Loftin-Taylor v. Astrue

Filing 20

Order entered that the decision of the Commissioner of Social Security, denying Plaintiffs claim for disability insurance benefits and supplemental security income, be AFFIRMED. Signed by Magistrate Judge Sonja F. Bivins on 8/21/2012. (mjn)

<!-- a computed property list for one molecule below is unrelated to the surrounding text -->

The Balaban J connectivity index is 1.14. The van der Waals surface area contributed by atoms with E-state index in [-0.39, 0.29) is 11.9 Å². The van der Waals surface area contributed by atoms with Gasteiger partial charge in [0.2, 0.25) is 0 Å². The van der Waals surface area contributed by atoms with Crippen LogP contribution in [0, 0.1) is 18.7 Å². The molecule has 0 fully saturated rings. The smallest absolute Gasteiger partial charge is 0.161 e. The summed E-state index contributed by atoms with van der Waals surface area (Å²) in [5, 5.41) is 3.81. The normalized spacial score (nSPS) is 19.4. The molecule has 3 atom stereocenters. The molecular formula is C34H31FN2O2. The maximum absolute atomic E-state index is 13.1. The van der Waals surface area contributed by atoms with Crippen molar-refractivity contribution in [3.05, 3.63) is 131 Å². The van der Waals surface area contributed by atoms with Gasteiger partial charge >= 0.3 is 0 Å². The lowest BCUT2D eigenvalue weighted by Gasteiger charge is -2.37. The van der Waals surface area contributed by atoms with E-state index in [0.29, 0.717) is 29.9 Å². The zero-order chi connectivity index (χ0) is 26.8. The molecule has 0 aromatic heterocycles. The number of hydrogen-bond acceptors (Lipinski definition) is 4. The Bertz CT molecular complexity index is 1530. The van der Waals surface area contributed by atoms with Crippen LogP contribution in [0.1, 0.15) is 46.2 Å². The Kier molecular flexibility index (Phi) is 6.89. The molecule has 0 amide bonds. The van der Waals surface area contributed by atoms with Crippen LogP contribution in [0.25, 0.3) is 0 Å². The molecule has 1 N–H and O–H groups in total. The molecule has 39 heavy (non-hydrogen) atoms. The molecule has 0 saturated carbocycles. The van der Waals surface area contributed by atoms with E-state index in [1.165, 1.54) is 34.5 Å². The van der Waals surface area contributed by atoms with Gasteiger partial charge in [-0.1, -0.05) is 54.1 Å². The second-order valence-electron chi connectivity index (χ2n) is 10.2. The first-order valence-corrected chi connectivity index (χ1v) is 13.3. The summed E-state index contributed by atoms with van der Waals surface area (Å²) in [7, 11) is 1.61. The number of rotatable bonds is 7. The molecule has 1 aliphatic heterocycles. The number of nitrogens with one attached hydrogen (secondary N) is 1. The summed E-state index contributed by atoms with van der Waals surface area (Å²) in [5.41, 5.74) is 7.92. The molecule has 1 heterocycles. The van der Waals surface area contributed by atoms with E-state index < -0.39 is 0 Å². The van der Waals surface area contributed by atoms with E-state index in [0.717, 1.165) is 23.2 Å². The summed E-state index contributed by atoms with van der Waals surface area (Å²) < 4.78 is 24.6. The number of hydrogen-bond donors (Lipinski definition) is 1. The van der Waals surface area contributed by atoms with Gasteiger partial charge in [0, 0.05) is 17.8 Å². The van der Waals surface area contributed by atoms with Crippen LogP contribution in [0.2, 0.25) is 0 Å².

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IN THE UNITED STATES DISTRICT COURT FOR THE SOUTHERN DISTRICT OF ALABAMA SOUTHERN DIVISION NELLINA L. LOFTIN-TAYLOR, Plaintiff, vs. MICHAEL J. ASTRUE, Commissioner of Social Security, Defendant. * * * * * * * * * * CIVIL ACTION 11-00281-B ORDER Plaintiff Nellina L. Loftin-Taylor (“Plaintiff”) brings this action seeking judicial review of a final decision of the Commissioner of Social Security denying her claim for a period of disability, disability insurance benefits, and supplemental security income under Titles II and XVI of the Social Security Act, 42 U.S.C. §§ 401 et seq., and 1381 et seq. On July 18, 2012, the parties consented to have the undersigned conduct any and all proceedings in this case. (Doc. 16). Thus, the action was referred to the undersigned to conduct all proceedings and order the 636(c). entry (Doc. administrative hereby ORDERED AFFIRMED. of 17). judgment Upon record and that the the in accordance careful briefs decision with 28 U.S.C. consideration of of the the parties, of § the it is Commissioner be I. Procedural History Plaintiff protectively filed applications for a period of disability, disability insurance benefits, security income on August 27, 2009. has been disabled since and supplemental Plaintiff alleges that she May 22, 2008, due to post-traumatic stress disorder (PTSD), spinal injury, back pain, depression, migraines, sitting for Plaintiff’s dizziness, a long earnings swelling, time. record (Tr. and problems 134-5, shows that standing 141-2, she 181-5, has and 207). sufficient quarters of coverage to remain insured through December 31, 2012 (her “date last insured”), and that she is insured through that date. (Tr. 134, 251). Her applications were denied at the initial stage (Tr. 137-40), and she filed a timely Request for Hearing before an Administrative Law Judge (“ALJ”). (Tr. 146-8). On April 19, 2010, Administrative Law Judge Katie H. Pierce held an administrative hearing, which was attended by Plaintiff, her attorney, and vocational expert Barry Murphy. (Tr. 119-33). On April 22, 2010, the ALJ issued an unfavorable decision finding that Plaintiff is not disabled. (Id. at 22-41). Plaintiff’s request for review was denied by the Appeals Council (“AC”) on April 28, 2011. (Id. at 1-6, 16-18). 2 The parties agree that this case is now ripe for judicial review and is properly before this Court pursuant to 42 U.S.C. §§ 405(g) and 1383(c)(3). II. Issues on Appeal A. Whether the ALJ erred by finding that Plaintiff’s depression is not a severe impairment? B. Whether the ALJ erred by improperly relying on the opinions of a non-examining state Agency mental health consultant rather than the opinion of Plaintiff’s treating physicians? III. Factual Background Plaintiff was born on February 12, 1967, and was 43 years old at the time of the administrative hearing. 181-3). (Tr. 123, 134, She earned a Bachelor of Arts degree in psychology, a Master of Arts degree in counseling, and completed 9 hours in a PhD program. She has worked in the past as a special education teacher, track coach, case manager, disability specialist, and retail manager. (Id. at 123-7). Plaintiff reported that she stopped working at her last job as a special education teacher and track coach because her contract was not renewed. According to Plaintiff, it was her intention to return to work if her contract was renewed. (Id. at 124). Plaintiff testified that she has pain and swelling in her lower back and that she receives beneficial treatment from a chiropractor. (Id. at 128). Plaintiff also testified that she receives treatment at the VA Clinic for her headaches, but that 3 the medication does not help. She further testified that sometimes she will go 4 or 5 days without sleeping and then will go to the emergency room so that they can put her to sleep. (Id. at 127-9). Plaintiff testified that she lives with her 2 teenage sons and that she spends most of her time lying down because it is painful for her to walk or sit up. (Id. at 128-9). IV. Analysis A. Standard Of Review In reviewing claims brought under the Act, this Court’s role is a determining limited 1) one. whether The the Court’s decision review of the is limited to Secretary is supported by substantial evidence and 2) whether the correct legal standards were applied. 1520, 1529 (11th Cir. 1990).1 Martin v. Sullivan, 894 F.2d A court may not decide the facts anew, reweigh the evidence, or substitute its judgment for that of the Commissioner. Cir. 1986). The Sewell v. Bowen, 792 F.2d 1065, 1067 (11th Commissioner’s findings of fact affirmed if they are based upon substantial evidence. must be Brown v. Sullivan, 921 F.2d 1233, 1235 (11th Cir. 1991); Bloodsworth v. Heckler, 703 F.2d 1233, 1239 (11th Cir. 1983) (holding substantial evidence is defined as “more than a scintilla but 1 This Court’s review of the Commissioner’s application of legal principles is plenary. Walker v. Bowen, 826 F.2d 996, 999 (11th Cir. 1987). 4 less than a preponderance” and consists of “such relevant evidence as a reasonable person would accept as adequate to support a conclusion[]”). In determining whether substantial evidence exists, a court must view the record as a whole, taking into account evidence favorable, as well as unfavorable, to the Commissioner’s decision. Chester v. Bowen, 792 F. 2d 129, 131 (11th Cir. 1986); Short v. Apfel, 1999 U.S. Dist. LEXIS 10163 (S.D. Ala. 1999). B. Discussion An individual who applies for Social Security disability benefits must 416.912. substantial prove his disability. 20 C.F.R. § 404.1512, Disability is defined as the “inability to do any gainful activity by reason of any medically determinable physical or mental impairment which can be expected to result in death or which has lasted or can be expected to last for a continuous period of not less than twelve months.” 42 U.S.C. §§ 423(d)(1)(A), 404.1505(a), 416.905(a). The Social Security regulations provide a five-step sequential evaluation process for determining if a claimant has proven her disability. 20 C.F.R. § 404.1520, 416.920.2 2 The claimant must first prove that he or she has not engaged in substantial gainful activity. The second step requires the claimant to prove that he or she has a severe impairment or combination of impairments. If, at the third step, the claimant proves that the impairment or combination of (Continued) 5 In the case sub judice, the ALJ determined that Plaintiff met the non-disability requirements benefits through December 31, 2012. for disability insurance (Tr. 25). The ALJ found that Plaintiff has not engaged in substantial gainful activity since her alleged onset date, that she has the severe impairments of lumbago, cervicalgia, and personality disorder3, and that Plaintiff does not have an impairment or combination of impairments that meets or medically equals any of the listings impairments meets or equals a listed impairment, then the claimant is automatically found disabled regardless of age, education, or work experience. If the claimant cannot prevail at the third step, he or she must proceed to the fourth step where the claimant must prove an inability to perform their past relevant work. Jones v. Bowen, 810 F.2d 1001, 1005 (11th Cir. 1986). In evaluating whether the claimant has met this burden, the examiner must consider the following four factors: (1) objective medical facts and clinical findings; (2) diagnoses of examining physicians; (3) evidence of pain; (4) the claimant=s age, education and work history. Id. at 1005. Once a claimant meets this burden, it becomes the Commissioner=s burden to prove at the fifth step that the claimant is capable of engaging in another kind of substantial gainful employment which exists in significant numbers in the national economy, given the claimant=s residual functional capacity, age, education, and work history. Sryock v. Heckler, 764 F.2d 834 (11th Cir. 1985). If the Commissioner can demonstrate that there are such jobs the claimant can perform, the claimant must prove inability to perform those jobs in order to be found disabled. Jones v. th Apfel, 190 F.3d 1224, 1228 (11 Cir. 1999). See also Hale v. Bowen, 831 F.2d 1007, 1011 (11th Cir. 1987) (citing Francis v. Heckler, 749 F.2d 1562, 1564 (11th Cir. 1985)). 3 The ALJ determined that Plaintiff’s diagnosed hypertension was a non-severe impairment. (Id. at 27-8). 6 benign contained in 20 C.F.R. Pt. 404, Subpt. P, App. 1, Regulations No. 4. (Id. at 27-8). Relying on the testimony of the vocational expert and other evidence of record, the ALJ concluded that Plaintiff retains the residual functional capacity (hereinafter “RFC”) to perform light work, except that she is limited to work which will only require occasional stooping, kneeling, crouching, crawling, and balancing. climb The ALJ also ramps/stairs, found that that Plaintiff she can can frequently never climb ropes/ladders/scaffolds, that she can occasionally interact with coworkers, supervisors, and the public, that she cannot perform any overheard work, and that she can perform simple, routine, and repetitive tasks. (Id. at 29). The ALJ next determined that Plaintiff’s medically determinable impairments could reasonably be expected to cause the alleged intensity, symptoms but persistence that and her limiting statements effects concerning of the the alleged symptoms were not credible to the extent they are inconsistent with the RFC assessment. (Id. at 30). The ALJ concluded that Plaintiff’s RFC precludes her from performing any of her past relevant work and that, considering Plaintiff’s RFC and vocational factors, such as age, education and work experience, she is able to perform other jobs existing in significant numbers in the national economy, such as mail clerk, non-postal, 7 light bench assembly, and light packer. (Id. at 36). Thus, the ALJ concluded that Plaintiff is not disabled. (Id. at 36-7). The relevant active duty evidence of record reflects that while on in the military, Plaintiff fell down several steps in 2001. Plaintiff was discharged shortly thereafter and ended her military career with approximately four months of service. (Id. at 237, 302, 330, 339, 432, 475, 506). Plaintiff was treated periodically in the neurology department at the University of South Alabama from March 17, 2003 through September 24, 2008. (Id. at 327-40). During her initial visit to USA on March 17, 2003, Plaintiff reported to Dr. M. Asim Mahmood that she suffered with headaches and neck and back pain, which had persisted 2 years. On exam, Plaintiff appeared in no obvious distress, and she had mild to moderate range of motion restriction paraspinal muscle tenderness. secondary to pain with mild Plaintiff’s active straight leg raise was limited 20-30 degrees bilaterally secondary to pain, although when distracted, passive straight leg raise was negative till 90 degrees bilaterally. Dr. Mahmood diagnosed low back pain, neck pain, chronic daily headache, and migraine. He recommended an MRI of Plaintiff’s lumbosacral spine and plain films of her upper spine to rule out any old potential fracture that may have not appeared on earlier films. He also recommended physical therapy for her neck and back, a combination of muscle 8 relaxants and NSAIDs for pain. (Id. at 339-40). pain, and Gabapentin for radicular The records reflect that subsequent neurologic exams were unchanged. (Id. at 333-7). The USA treatment notes dated March 12, 2007 reflect that Plaintiff continued to report back and neck pain and worsening headaches. On exam, Plaintiff had normal alignment and significant lumbar tenderness in her back. She had full strength in all 4 extremities, her gait was normal, and a Rhomberg test was negative. Her diagnosis was chronic tension-type headache, chronic back pain, chronic neck pain and depressive mood. The treating physician noted that Plaintiff was depressed and might even be suffering from PTSD; however, when he offered to refer her to a psychiatrist or to personally prescribe her an antidepressant, Plaintiff denied depression and became offended. Plaintiff was referred for pain management. (Id. at 330-2). Dr. John E. Semon, at the Alabama Orthopedic Clinic, treated Plaintiff for back pain August 19, 2004 through October 5, 2005. (Id. at 298-303). Plaintiff reported that her pain is aggravated by walking or any activity and that pain medications and rest give her relief. She also reported that she had not had any epidural blocks and that no surgery had been recommended. Dr. Semon observed that Plaintiff’s gait was slow, careful, and normal. On exam, Plaintiff’s neck was tender generally over the cervical spine and cervical musculature, bilaterally. There was 9 mild generalized tenderness over the dorsal spine and tenderness generally over the lumbar spine. Range of neck motion was limited to 50% of normal by pain, and range of motion for the lumbar spine was limited to 25% of normal by subjective pain. Dr. Semon noted that x-rays, AP and lateral, dorsal and lumbar spine films were within normal limits. A MRI of the lumbar spine showed a small bulge at L5/S1, and an MRI of the entire spine showed small bulges at C4-5 and L5/S1. Also, a hemangioma was seen in the dorsal spine area. Dr. Semon diagnosed chronic cervical strain, chronic dorsal back strain, chronic low back strain, and questionable depression. Dr. Semon prescribed Lexapro for depression and encouraged Plaintiff to use a RMS stimulator on a permanent basis at home. (Id. at 299-302). The record includes treatment notes from the VA Clinic from July 26, 2005 to April 2, 2010. (Id. at 94-118, 425-505, 549-64, 582-91). Plaintiff received sporadically in 2008 and 2009. treatment for depression The notes reflect that Plaintiff was evaluated by the VA on October 5, 2007 in connection with her request Examination for of an increase Plaintiff’s in cervical veteran’s spine compensation. revealed no heat, swelling, or redness, and all motion of the neck caused pain. Examination of Plaintiff’s lumbar and thoracic spine revealed pain resulting from any motion of the neck or lower back. Plaintiff’s straight leg raise test was negative for radicular 10 pain, and grip strength and gait were normal. assessed with degenerative cervical spine, without disc objective disease of findings Plaintiff was the of lumbar and radiculopathy. Degenerative changes were noted at L2-L3 and L4-L5, as well as a small disc protrusion at C4-C5, on MRI. (Id. at 432-3). Plaintiff Kathleen was Rhodes, seen at the for depression VA, on by August psychologist 29, 2008. Susan Plaintiff reported that she previously taught 6th grade special education but was not “called back.” She indicated that she did not seek unemployment because she believed she would be called to return to work. Plaintiff further reported sleeplessness since she started graduate school, nightmares, weight gain, isolation from her family and friends, and behavior problems with her sons. She also reported that she walks 2 miles most mornings and that prior to her back injury, she jogged and played sports. Plaintiff’s mood was depressed, her affect was congruent, her concentration and memory were intact, her judgment and insight were fair, and she denied any current suicidal or homicidal ideation. Plaintiff was diagnosed with major depressive, single episode, and a GAF of 50. (Id. at 479-85). During a September 18, 2008 visit with the psychologist, Plaintiff reported that she was trying to find work but was on the “no hire” list with the State, and that the issues with one of her sons were ongoing. She also reported that she was dating 11 an older man, who is among the group of older men that she walks with each morning. Additionally, involved in her church choir. 50, and was offered Plaintiff reported being Plaintiff was assigned a GAF of ongoing individual therapy and group therapy. (Id. at 477-8). Plaintiff sought treatment at the VA on November 5, 2008, and reported that she fell getting out of the tub. She also reported that she walked regularly but had not been walking at all for the past 4 weeks. Attending physician Dr. Seith recommended the Plaintiff seek employment as the “best therapy” for inactivity. (Id. at 464-5). Plaintiff’s last record of treatment at the VA is dated April 2, 2010. Plaintiff reported that she was sleeping better with Ambien and was getting good pain relief from Toradol. (Id. at 94-6). The record includes treatment notes from the Emergency Room at the University of South Alabama where Plaintiff received medical care from February 21, 2009 until April 12, 2010.4 (Id. at 44-87). involved in On a February motor 21, vehicle 2009, Plaintiff accident. reported Several being radiological images were taken of Plaintiff’s spine. CT scans of Plaintiff’s thoracic and lumbar spine revealed the vertebral body heights, 4 Identical treatment notes are contained in the record on pages 387-414. 12 alignment of the vertebral bodies, and the intervertebral disc spaces were well maintained. A CT scan of Plaintiff’s cervical spine showed a small osseous density posterior to the C4-C5 intervertebral disc space and a small osseous fragment anterior to the C6-C7 corticated. intervertebral Narrowing of the disc space; both intervertebral appeared disc spaces well was observed at C4-C5, C5-C6, and C6-C7. No radiographic evidence of a fracture or subluxation within the thoracic, lumbar, and cervical spine was seen. Plaintiff’s complaints of headache were relieved with Tramadol. She was directed to follow up with her primary care physician. (Id. at 55-73). On April 12, 2010, Plaintiff reported a migraine headache lasting 2 days, left arm pain lasting 2 days, and insomnia lasting 4 days. She also reported that she had fallen multiple times at home. On exam, she was alert and oriented times 4. Plaintiff was provided Midrin and Tramadol and reported that her headache improved. CT scans of Plaintiff’s chest and brain found no acute chest disease and no acute intracranial findings, respectively. (Id. at 44-52). Following an auto accident, Plaintiff sought physical therapy at the Alabama Injury and Pain Clinic, from February 21, 13 2009 through May 1, 2009.5 with cryotherapy, Plaintiff was treated 3 days per week electrical muscle stimulation (EMS), ultrasound, manual traction, and trigger point therapy and was educated on at-home stretches. The notes reflect that Plaintiff had a positive straight leg raise test on March 5, 2009, that Plaintiff made progress and steadily advanced to recovery, and that Plaintiff ultimately reached a treatment plateau, with some residual discomfort, on May 1, 2009. At that time, therapy was discontinued. (Id. at 341-86). Plaintiff was treated by Dr. Eddie Pace at Mobile Adult Care during March 2009 and September 2009 following the abovereferenced automobile accident. (Id. at 415-22, 512-23, 580-1). On exam, Plaintiff had full range of motion in her neck with pain present. Right and left sided CVA tenderness to palpation was also present. Dr. Pace assessed lumbago, cervicalgia, and benign essential hypertension. (Id. at 421-2). In a follow-up visit on September 21, 2009, Plaintiff had full range of motion with no muscle tenderness or CVA tenderness on palpation. She had a positive straight leg raise test bilaterally. (Id. at 4168). 5 Identical treatment notes are contained in the record on pages 565-79. 14 Plaintiff sought treatment at Springhill Medical Center in September 2009 and March 2010. On September 22, 2009, Plaintiff was diagnosed with a urinary tract infection and provided an antibiotic. (Id. at 619-20). A few days later, on September 29, 2009, Plaintiff reported falling backwards in the bathtub, and was diagnosed fracture. (Id. at Plaintiff reported with musculoskeletal 604-18). a During ground level a strain March fall and 2010 12, 4 occult visit, days prior and resulting back pain. She was ambulatory, was given injections of dexamethasone and hydromorphone and provided zofran. (Id. at 592-603). On November 29, 2009, Plaintiff underwent a consultative examination by Thomas Bennett, PhD (hereinafter “Dr. Bennett”), at the request of the Agency. (Id. at 506- 510) Plaintiff reported that she was seeking disability on the basis of her psychological problems rather than her back problems. also reported that Plaintiff she was subjected to physical and sexual abuses while in the military, that she cries all the time, and that she does not function well as a result. (Id.) Dr. Bennett observed that Plaintiff did not appear to have any difficulty walking through the building or the parking lot or getting handicapped into her parking vehicle, space. although Plaintiff’s she was mood parked was in noted a as somewhat dramatically dysphoric, and her affect was blunted. She 15 had no difficulty with serial 7s or with calculations including multiplication and division. Plaintiff had no obvious difficulty with concentration and attention, and her immediate recall and recall of remote events was adequate. Dr. Bennett noted that Plaintiff showed signs of self-doubt and indecision, that she demonstrated feelings of worthlessness, helplessness, that she appeared suspicious and guarded, but not paranoid, and that she was preoccupied with ways in which she has been victimized. Dr. Bennett diagnosed rule out depressive disorder, rule out malingering, personality disorder with borderline, histrionic, and passive-aggressive features, and a GAF score of 50. He opined that Plaintiff “could probably make significant improvement motivated to in do virtually so and every with area of life appropriate if she were intervention.” He further opined that Plaintiff “gives a subjective impression of someone whose primary goal is to get disability benefits.” He opined that Plaintiff’s ability to relate to others is moderately impaired, her ability to understand and carry out instructions would be average if she were motivated to do so, her ability to respond appropriately to supervisors and coworkers is moderately impaired but could be improved, and her ability to respond to work pressures is severely limited but could be improved with intervention. (Id. at 506). that her financial judgment was adequate. 16 He opined Shortly thereafter, Agency medical consultant Janise Hinson, PhD (hereinafter “Dr. Hinson”), conducted a review of Plaintiff’s file, and prepared a Psychiatric Review Technique form dated December 23, 2009. (Id. at 528-41). She diagnosed Plaintiff with affective disorder and personality disorder, specifically with borderline histrionic features and rule out depressive disorder not otherwise specified. Dr. Hinson opined that Plaintiff is mildly limited in maintaining concentration, persistence, and pace and activities of daily living, is moderately limited in maintaining social functioning, and that she does not experience episodes of decompensation. (Id.) Dr. Hinson also completed a Mental RFC 2009. on December 23, She opined that Plaintiff is moderately limited in the ability to interact appropriately with the general public, to accept instructions and respond appropriately to criticism from supervisors, to get along with coworkers or peers without distracting them or exhibiting behavioral extremes, to maintain socially appropriate behavior and adhere to basic standards of neatness and cleanliness, and to respond appropriately to changes in the work setting. Dr. Hinson opined that Plaintiff had no limitations in the remaining 15 categories. (Id. at 542- 5). The record also includes a Physical Capacities Evaluation completed by Dr. Carter Smith, a chiropractor, on May 17, 2010. 17 In the evaluation, Dr. Smith stand, or walk for no opined that Plaintiff can sit, more than 2 hours at one time or no more than 3 hours total during an 8 hour workday. He further opined that Plaintiff can continuously lift/carry 0 to 10 pounds, frequently 11-20 pounds, occasionally 21-25 pounds, and never lift/carry more than 26 pounds. Dr. Carter opined that Plaintiff can use her hands bilaterally for grasping, pushing and pulling, and fine manipulations but can not use either foot for repetitive movements as in pushing/pulling leg controls. He also opined that Plaintiff can never bend or climb, she can occasionally squat and crawl, and she can frequently reach. He noted that Plaintiff is totally restricted from unprotected heights and mildly restricted from exposure to marked changes in temperature and exposure to dust, fumes, and gases. Dr. Carter opined that Plaintiff’s pain is frequently present and found to be intractable and virtually incapacitating and that medication side effects can be expected to be severe and limiting to Plaintiff’s effectiveness due to distraction, inattention, and drowsiness. (Id. at 546-47)6. 6 After the ALJ issued her decision, Plaintiff submitted additional evidence to the Appeals Council. Included in the evidence submitted to the Appeals Council is a treatment summary dated January 21, 2010 from Dr. Carter Smith. (Id. at 88-93). In the summary, Dr. Smith states that Plaintiff was injured in an automobile accident in September 2009 which resulted in sprain/strain injuries of her cervical spine, mid back and (Continued) 18 1. Plaintiff Whether the ALJ erred by finding that Plaintiff’s depression is not a severe impairment? argues that the ALJ erred by finding that Plaintiff’s depression is not a severe impairment. Specifically, Plaintiff submits that a plaintiff’s burden of proving that an impairment is severe is minimal and that she has met this burden, as evidenced by treatment records from the VA which reflect that she received treatment for depression from at least August 2008 until February 2010. Plaintiff further points to the fact that her primary care provider, Dr. Rhodes, diagnosed her with major depressive episode and assigned a GAF score of 50. According to Plaintiff, a GAF score of 50 describes “serious” symptoms which would render her “unable to keep a job” and that the testimony of the VE bolsters this claim. In other words, lumbar spine. Plaintiff began treatment with Dr. Carter’s office in October 2009, and was diagnosed with lumbar sprain/strain, thoracic sprain/strain, cervical sprain/strain, and myospasms. Her treatment has included cryotherapy, soft tissue massage, trigger point, traction, and electro muscle stimulation. According to Dr. Smith, on final examination, Plaintiff reported that her pain had improved, although she continued to be aggravated by sitting, standing, and bending. Dr. Carter opined that Plaintiff’s prognosis for relief of neck pain, mid back, and low back pain was poor, that treatment yielded slower recovery results than expected, and that Plaintiff’s “disability” may increase with age, and that she will require periodic treatment as relapses, exacerbations, and degenerations occur. (Id. at 88-93). 19 Plaintiff asserts that a GAF score of 50 is enough to find that her depression is “severe.” Defendant responds that the ALJ did not err. Based upon a careful review of the record, the undersigned finds that notwithstanding the fact that the ALJ did not include Plaintiff’s depression as a severe impairment, the record demonstrates that the ALJ carefully considered all the relevant evidence, including that relating to depression, through all five steps of the sequential inquiry; thus, the error at step two is harmless and not cause for reversal. Delia v. Comm’r of Soc. Sec., 433 Fed. Appx. 885 (llth Cir. 2011)(although substantial evidence does not support the ALJ’s finding at step two, that claimant’s mental impairments were not severe, error was harmless because the ALJ deemed other impairments severe and therefore continued the sequential inquiry, and considered consequences of mental impairments at steps three, four and five of the inquiry)(citing Reeves v. Heckler, 734 F. 2d 519, 524 (llth Cir. 1984)(rejecting a challenge to an ALJ’s conclusion as harmless error when the ALJ had considered the relevant evidence in making the disability determination.)) As noted supra, at step two of the five-step evaluation process prescribed by the regulations, the ALJ is called upon to determine whether a claimant’s impairments are severe. 20 C.F.R. §§ 404.1520, 416.920. The burden 20 at this step is on the claimant. Chester v. Bowen, 792 F. 2d 129, 131 (11th Cir. 1986). A “[c]laimant need show only that her impairment is not so slight and its effect not so minimal.” McDaniel v. Bowen, 800 F.2d 1026, 1031 (11th Cir. 1986). This inquiry is a “threshold” inquiry. It allows only claims based on the slightest abnormality to be rejected. Brady v. Heckler, 724 F.2d 914, 920 (11th Cir. 1984). Here, consistent with the regulations and applicable law, at step two, the ALJ found that Plaintiff has the severe impairments of lumbago, cervicalgia and personality disorder. Because the ALJ found severe impairments, she did not end her analysis at step two, but proceeded forward with the sequential evaluation, and considered the effects of all of Plaintiff’s impairments, including those from her mental impairment. Indeed, the ALJ discussed personality Plaintiff’s disorder, and treatment expressly for found, depression and based the on evidence, that Plaintiff has mild restrictions in daily living, concentration, persistence and pace, and moderate restrictions in her social functioning. Further, in establishing Plaintiff’s RFC, the ALJ took in account functional limitations arising from Plaintiff’s occasionally mental impairments, interact with and found co-workers, that Plaintiff supervisors and can the public, and that she is limited to the performance of simple, routine and repetitive tasks. Thus, the ALJ’s error in not 21 including depression as a severe impairment at step two was not fatal because the ALJ considered all of the evidence relating to Plaintiff’s mental impairment at every step of the analysis, and her conclusions regarding functional limitations arising from Plaintiff’s mental impairment are supported by substantial evidence. 2. In her Whether the ALJ erred by improperly relying on the opinions of a non-examining state Agency psychologist regarding the impact of Plaintiff’s mental impairment over the opinions of Plaintiff’s treating physicians? brief, Plaintiff argues that the ALJ erred by assigning significant weight to the opinions of non-examining State Agency psychologist Dr. Hinson regarding the impact of Plaintiff’s mental impairment over the opinions of Plaintiff’s treating physicians. The Commissioner responds that Dr. Hinson is an acceptable medical source; thus, the ALJ could properly consider Dr. Hinson’s opinions. The Commissioner further argues that Dr. Hinson’s opinions regarding the impact of Plaintiff’s mental impairments psychologist Dr. are Bennett consistent who with evaluated the opinions Plaintiff and of whose opinions the ALJ discussed in her decision. Social Security Ruling 96-2p, 1996 SSR LEXIS 9, sets forth certain rules for determining what weight to give the opinions of treating physicians and directs an ALJ to explain the weight 22 given to the treating physicians’ opinions. Consistent therewith, Eleventh Circuit case law provides that “[t]he ALJ must generally give the opinion of a treating physician ‘substantial or considerable weight’ absent a showing of good cause not to do so.” Newton v. Astrue, 297 Fed. Appx. 880, 883 (11th Cir. 2008). See also Lewis v. Callahan, 125 F.3d 1436, 1440 (11th Cir. 1997) (a treating physician’s opinion must be given substantial contrary). The weight Eleventh unless good Circuit has cause is shown concluded “good to the cause” exists when a treating physician’s opinion is not bolstered by the evidence, is contrary to the evidence, or when the treating physician’s opinion is inconsistent with his or her own medical records. Phillips v. Barnhart, 357 F.3d 1232, 1240-41 (11th Cir. 2004). If an ALJ elects to disregard the medical opinion of a treating physician, then he or she must clearly articulate the reasons for so doing. Id. The ALJ may also devalue the opinion of a treating physician where the opinion is contradicted by objective medical evidence. Ellison v. Barnhart, 355 F.3d 1272, 1275-76 (11th Cir. 2003) (per curiam) (citing Oldham v. Schweiker, 660 F.2d 1078, 1084 (5th Cir. 1981) (holding that “the ALJ is free to reject the opinion of any physician when the evidence supports a contrary conclusion”) (citation omitted)); Kennedy v. Astrue, 2010 U.S. Dist. LEXIS 39492, *22-23 (S.D. 23 Ala. Apr. 21, 2010) (“[I]t is the ALJ’s duty, as finder of fact, to choose between conflicting evidence[,] and he may reject the opinion of any physician when the evidence supports a finding to the contrary.”). Based upon a careful review of the record, the undersigned finds that substantial evidence supports the ALJ’s decision regarding Plaintiff’s mental impairments, and that she did not err in according Hinson. As significant an initial weight matter, the to the opinions undersigned of notes Dr. that Plaintiff does not identify the opinions of which particular treating physician greater weight. she contends should have been accorded Plaintiff refers to her treating physicians at the VA, but points to no physician’s assessment which attributed any functional limitation resulting from her physical or mental impairments, or which opined that Plaintiff’s mental impairment resulted in marked limitations in her ability to function. Further, as noted supra, Dr. Hinson completed the Mental RFC after reviewing Plaintiff’s medical records. Dr. Hinson concluded maintaining that Plaintiff is mildly limited in concentration, persistence and pace, and is moderately limited in the public, ability to to accept interact appropriately instructions, and respond with the general appropriately to criticism fro supervisors, to get along with coworkers or peers without distracting them or exhibiting behavioral extremes, to 24 maintain socially standards of appropriate neatness behavior and and adhere cleanliness, and to to basic respond appropriately to changes in the work setting. (Id. at 542-5). Dr. Hinson’s Plaintiff Mental underwent a RFC was consultative prepared mental shortly evaluation after by Dr. Bennett, who diagnosed Plaintiff with depressive disorder, rule out malingering, personality disorder histrionic, and passive-aggressive features. assigned Plaintiff a GAF of 50, he with borderline, While Dr. Bennett found that her social judgment and judgment for how to behave in the work situation, and respond impaired. to co-workers Additionally, and he supervisors opined that is while moderately Plaintiff’s ability to respond to work pressures is severely limited, he felt that she “could probably make significant improvement in virtually every area of her life if she were motivated to do so and with Plaintiff primary appropriate “gives goal is a to intervention.” subjective get He impression disability also of benefits.” noted that someone whose (Id. 506). at Additionally, treatment notes from the VA reflect that while Plaintiff complained of depression, sleeplessness and isolation from family and friends, she also reported that she walks almost two miles most morning, that she was dating an older guy in her walking group, and that she was involved in her church choir. Indeed, in November 2008, attending 25 physician Dr. Seith recommended that Plaintiff seek employment as the “best therapy” for inactivity. (Id. at 464-5). In this case, it is clear from the ALJ’s thorough opinion that she considered all of the evidence of record, including that of Plaintiff’s physicians at the VA Clinic, Dr. Bennett and Dr. Hinson, in establishing Plaintiff’s RFC. Plaintiff does not point to any mental limitation resulting identified by any of her treating opinions or physicians that does that is not at odds comport with with Dr. the Hinson’s ALJ’s RFC determination. Accordingly, the undersigned finds that the ALJ properly assigned opinions of evidentiary medical weight consultants Dr. to the Bennett and findings Dr. and Hinson, considered Plaintiff’s medical condition as a whole, including her mental impairment and the other evidence of record, and that substantial record evidence supports the ALJ’s finding that Plaintiff is not disabled. V. Conclusion For the reasons set forth, and upon careful consideration of the administrative record and memoranda of the parties, it is hereby ORDERED that the decision of the Commissioner of Social Security, denying Plaintiff’s claim for disability benefits and supplemental security income, be AFFIRMED. DONE this 21st day of August 2012. 26 insurance /s/ SONJA F. BIVINS_ ___ UNITED STATES MAGISTRATE JUDGE 27